Rashi Anand is a social activist who is engaged in taking measures to uplift the underprivileged people. With this objective and in association with her mother she has established an NGO in 2005 known as Lakshyam for children welfare, education, health, and empowerment of women. She is among the youngest entrepreneurs and NGO owners of the nation.
1. What gave you the idea to start “Lakshyam”?
We see kids on the streets living life aimlessly. It broke my heart a few years back and it was then when I decided to put these broken pieces back by reaching out to them with love, kindness and actual care.
The very first idea to pop up in my mind was that of a Toy Library. Millions of children on roads of Delhi are begging, playing with old toys, plastic bottles while on other hand, if we compare them with our children, they spend time in good ambience, they have access to schools and costly toys.
The idea was initiated with making every child’s childhood special which is the basic human right. Collecting toys and other necessary items from various entities and then donating them among these kids, is a feeling that goes beyond every definition.
2. Most heartwarming story related to your NGO that you have experienced?
Chilling! That parents themselves give drug to their children, which is locally available in pan shops at a cost of Rs 5. Aftermath, the child gets semi conscious, becoming insensitive to outside environment and automatically his hunger dies. This feeling that parents could get this vulnerable that they would give a poison like substance to their kids, risking their life forever!
3. What were the difficulties you initially faced?
I personally have this perception about myself is that I am very strong. So, there wasn’t any outside hindrance. I think the hardest thing to overcome is always your own mind; as the Geeta rightly quoted, “We are our own worst enemies”. Therefore, the hardest thing to overcome in my journey has been to battle my own inhibitions and hesitations, and convincing myself to never give up even in the hardest situations.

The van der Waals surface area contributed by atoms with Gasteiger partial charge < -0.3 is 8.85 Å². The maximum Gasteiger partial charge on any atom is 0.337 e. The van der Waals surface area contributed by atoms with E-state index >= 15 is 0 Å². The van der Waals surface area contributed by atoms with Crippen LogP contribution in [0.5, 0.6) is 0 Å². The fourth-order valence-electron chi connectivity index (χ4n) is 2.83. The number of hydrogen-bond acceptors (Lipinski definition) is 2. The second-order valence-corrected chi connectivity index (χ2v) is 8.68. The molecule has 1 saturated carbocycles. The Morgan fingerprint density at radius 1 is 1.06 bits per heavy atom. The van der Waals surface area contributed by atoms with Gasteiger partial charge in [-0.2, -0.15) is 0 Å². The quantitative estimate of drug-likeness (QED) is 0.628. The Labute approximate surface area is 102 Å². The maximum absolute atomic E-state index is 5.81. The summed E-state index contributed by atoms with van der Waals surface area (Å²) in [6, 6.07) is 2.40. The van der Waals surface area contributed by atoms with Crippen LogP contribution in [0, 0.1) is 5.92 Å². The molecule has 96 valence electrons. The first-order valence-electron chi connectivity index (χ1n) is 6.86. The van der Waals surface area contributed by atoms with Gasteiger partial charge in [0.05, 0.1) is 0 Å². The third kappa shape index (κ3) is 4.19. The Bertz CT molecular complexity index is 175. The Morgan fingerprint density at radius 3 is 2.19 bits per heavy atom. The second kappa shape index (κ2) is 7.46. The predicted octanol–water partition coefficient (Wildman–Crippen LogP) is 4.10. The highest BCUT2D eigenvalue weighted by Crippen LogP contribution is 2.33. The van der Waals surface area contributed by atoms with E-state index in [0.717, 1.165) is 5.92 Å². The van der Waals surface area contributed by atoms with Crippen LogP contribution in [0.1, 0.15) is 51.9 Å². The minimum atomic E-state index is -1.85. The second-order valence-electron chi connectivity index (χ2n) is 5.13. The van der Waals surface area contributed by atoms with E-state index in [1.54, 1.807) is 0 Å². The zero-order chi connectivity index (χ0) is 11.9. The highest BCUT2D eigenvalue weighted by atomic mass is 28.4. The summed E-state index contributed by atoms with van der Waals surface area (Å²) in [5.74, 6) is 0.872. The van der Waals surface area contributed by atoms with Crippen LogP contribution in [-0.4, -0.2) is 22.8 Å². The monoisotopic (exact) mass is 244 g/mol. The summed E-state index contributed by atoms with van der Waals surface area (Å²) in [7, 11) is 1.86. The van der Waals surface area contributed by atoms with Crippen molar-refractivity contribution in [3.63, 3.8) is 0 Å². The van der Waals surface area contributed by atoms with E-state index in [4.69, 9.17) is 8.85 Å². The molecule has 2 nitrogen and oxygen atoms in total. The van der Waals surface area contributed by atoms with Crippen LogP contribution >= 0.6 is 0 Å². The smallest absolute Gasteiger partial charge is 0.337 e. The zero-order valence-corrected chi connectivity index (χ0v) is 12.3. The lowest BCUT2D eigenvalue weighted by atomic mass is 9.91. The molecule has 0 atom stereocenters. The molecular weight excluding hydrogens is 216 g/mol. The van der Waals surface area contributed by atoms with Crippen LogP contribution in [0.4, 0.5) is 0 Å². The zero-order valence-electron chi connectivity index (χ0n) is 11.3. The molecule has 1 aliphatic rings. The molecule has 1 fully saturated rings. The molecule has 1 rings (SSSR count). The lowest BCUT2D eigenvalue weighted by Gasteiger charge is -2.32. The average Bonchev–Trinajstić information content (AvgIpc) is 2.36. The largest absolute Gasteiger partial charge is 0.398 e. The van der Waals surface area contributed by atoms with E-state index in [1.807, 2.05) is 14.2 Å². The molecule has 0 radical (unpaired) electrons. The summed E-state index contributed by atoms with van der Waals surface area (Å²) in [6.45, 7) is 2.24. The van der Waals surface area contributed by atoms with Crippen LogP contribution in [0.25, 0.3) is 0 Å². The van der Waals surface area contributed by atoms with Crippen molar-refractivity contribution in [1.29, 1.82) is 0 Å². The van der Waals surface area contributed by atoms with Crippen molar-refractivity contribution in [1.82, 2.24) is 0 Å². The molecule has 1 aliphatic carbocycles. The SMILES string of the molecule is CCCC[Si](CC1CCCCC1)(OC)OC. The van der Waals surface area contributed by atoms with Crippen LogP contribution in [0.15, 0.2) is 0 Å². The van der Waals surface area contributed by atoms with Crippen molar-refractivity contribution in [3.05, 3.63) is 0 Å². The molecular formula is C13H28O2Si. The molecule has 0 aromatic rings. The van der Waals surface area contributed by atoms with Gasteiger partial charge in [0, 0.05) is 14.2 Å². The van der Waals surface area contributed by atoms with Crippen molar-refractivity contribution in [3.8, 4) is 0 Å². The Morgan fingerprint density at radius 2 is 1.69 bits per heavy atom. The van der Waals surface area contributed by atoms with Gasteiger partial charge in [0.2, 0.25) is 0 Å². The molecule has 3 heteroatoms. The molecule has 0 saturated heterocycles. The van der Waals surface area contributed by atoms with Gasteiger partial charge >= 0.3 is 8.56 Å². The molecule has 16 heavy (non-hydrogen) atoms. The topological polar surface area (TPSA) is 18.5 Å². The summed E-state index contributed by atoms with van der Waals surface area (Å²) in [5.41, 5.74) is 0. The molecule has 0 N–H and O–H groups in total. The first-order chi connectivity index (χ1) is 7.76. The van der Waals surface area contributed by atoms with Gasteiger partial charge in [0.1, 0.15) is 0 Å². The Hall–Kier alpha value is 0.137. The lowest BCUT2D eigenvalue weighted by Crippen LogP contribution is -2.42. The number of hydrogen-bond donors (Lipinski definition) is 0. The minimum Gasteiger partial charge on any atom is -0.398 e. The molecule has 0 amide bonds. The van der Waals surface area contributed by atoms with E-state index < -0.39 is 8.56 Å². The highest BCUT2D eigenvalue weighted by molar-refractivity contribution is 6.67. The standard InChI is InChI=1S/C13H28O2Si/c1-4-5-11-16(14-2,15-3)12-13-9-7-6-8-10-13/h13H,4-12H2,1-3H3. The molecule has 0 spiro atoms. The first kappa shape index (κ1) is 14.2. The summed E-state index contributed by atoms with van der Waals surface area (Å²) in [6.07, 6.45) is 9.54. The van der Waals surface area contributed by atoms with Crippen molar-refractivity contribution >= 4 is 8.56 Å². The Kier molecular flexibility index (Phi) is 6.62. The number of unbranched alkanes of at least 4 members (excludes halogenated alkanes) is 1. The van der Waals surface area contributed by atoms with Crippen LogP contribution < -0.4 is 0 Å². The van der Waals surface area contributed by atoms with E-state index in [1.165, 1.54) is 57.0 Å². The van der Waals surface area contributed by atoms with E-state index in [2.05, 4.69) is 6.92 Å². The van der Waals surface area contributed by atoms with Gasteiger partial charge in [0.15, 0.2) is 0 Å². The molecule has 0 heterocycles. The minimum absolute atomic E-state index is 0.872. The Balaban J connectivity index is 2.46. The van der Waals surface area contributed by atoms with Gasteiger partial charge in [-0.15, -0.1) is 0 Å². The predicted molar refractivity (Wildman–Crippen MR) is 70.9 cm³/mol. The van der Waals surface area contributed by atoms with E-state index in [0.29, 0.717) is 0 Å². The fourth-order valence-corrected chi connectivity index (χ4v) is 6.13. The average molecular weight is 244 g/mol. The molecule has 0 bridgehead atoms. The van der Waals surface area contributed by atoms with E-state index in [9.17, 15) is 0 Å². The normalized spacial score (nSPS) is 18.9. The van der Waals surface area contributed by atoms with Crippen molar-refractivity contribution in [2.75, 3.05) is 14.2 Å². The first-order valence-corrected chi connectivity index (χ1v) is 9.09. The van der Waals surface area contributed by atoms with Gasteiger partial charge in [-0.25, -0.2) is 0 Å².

At initial levels, when I used to work on roads and under the flyovers, there were a lot of challenges. My freedom to security would be threatened at times as men standing there would comment or pass glances or would stare.
Mothers were not keen to send their children to school. Instead, they wanted them to beg as that would be supportive to the family. Children were given drugs by their parents so that they don’t feel hungry or during winters so that they don’t feel cold. To maintain, continuity of involvement from children was another task.
Though I don’t care about other person’s faith in me as such but at a young age even when asked for support, very few lent their support. There was a lack of trust and willingness to work with me.
4. How does it feel to see such a positive response from the world?
If I have to sump up in a word – Overwhelming! Its only when you change lives for better you realize how beautiful yours is.
5. What are your future plans with “Lakshyam”?
I want to take Lakshyam forward, to a level where it is seen as one prominent organization which is working rightly in the field which it claims to be working for. With positivity and sheer determination, this is what I seek.
6. A brief description in your words about “Lakshyam”?
I have my own NGO, named Lakshyam, which has been working towards child welfare and women empowerment for the last 10 years across India. The organization has three main programs butterfly, which is a child welfare program, rooh, which aims at women empowerment and the third one is toy library under which collection drives are carried out.
As we all know that we are living in a moment where atrocities against women are on a rise and so much of violence against them is taking place on a regular basis. So, I wish to stand for their holistic development, along with taking the organizations programs forward.